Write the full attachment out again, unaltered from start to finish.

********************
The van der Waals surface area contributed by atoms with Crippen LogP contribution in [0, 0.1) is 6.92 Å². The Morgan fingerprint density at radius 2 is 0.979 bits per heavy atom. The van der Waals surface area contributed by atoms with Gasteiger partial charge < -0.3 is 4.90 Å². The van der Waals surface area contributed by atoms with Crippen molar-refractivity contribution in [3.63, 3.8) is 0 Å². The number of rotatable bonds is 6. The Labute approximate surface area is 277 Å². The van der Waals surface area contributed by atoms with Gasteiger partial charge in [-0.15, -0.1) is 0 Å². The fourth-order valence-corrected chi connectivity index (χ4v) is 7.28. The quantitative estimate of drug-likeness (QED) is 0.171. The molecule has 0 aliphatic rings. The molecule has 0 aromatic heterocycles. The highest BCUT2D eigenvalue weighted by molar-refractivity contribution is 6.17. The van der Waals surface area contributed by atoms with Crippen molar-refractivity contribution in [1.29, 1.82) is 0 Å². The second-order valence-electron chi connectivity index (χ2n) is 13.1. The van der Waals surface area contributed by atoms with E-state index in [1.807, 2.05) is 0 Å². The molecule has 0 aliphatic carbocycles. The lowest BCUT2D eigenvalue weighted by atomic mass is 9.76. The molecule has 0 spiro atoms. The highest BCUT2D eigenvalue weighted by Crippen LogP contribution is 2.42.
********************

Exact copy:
The van der Waals surface area contributed by atoms with Crippen LogP contribution in [0, 0.1) is 6.92 Å². The Morgan fingerprint density at radius 2 is 0.979 bits per heavy atom. The van der Waals surface area contributed by atoms with Gasteiger partial charge < -0.3 is 4.90 Å². The van der Waals surface area contributed by atoms with Crippen molar-refractivity contribution in [3.63, 3.8) is 0 Å². The number of rotatable bonds is 6. The Labute approximate surface area is 277 Å². The van der Waals surface area contributed by atoms with Gasteiger partial charge in [-0.15, -0.1) is 0 Å². The fourth-order valence-corrected chi connectivity index (χ4v) is 7.28. The quantitative estimate of drug-likeness (QED) is 0.171. The molecule has 0 aliphatic rings. The molecule has 0 aromatic heterocycles. The highest BCUT2D eigenvalue weighted by molar-refractivity contribution is 6.17. The van der Waals surface area contributed by atoms with Crippen molar-refractivity contribution in [1.29, 1.82) is 0 Å². The second-order valence-electron chi connectivity index (χ2n) is 13.1. The van der Waals surface area contributed by atoms with E-state index in [1.807, 2.05) is 0 Å². The molecule has 0 aliphatic carbocycles. The lowest BCUT2D eigenvalue weighted by atomic mass is 9.76. The molecule has 0 spiro atoms. The highest BCUT2D eigenvalue weighted by Crippen LogP contribution is 2.42.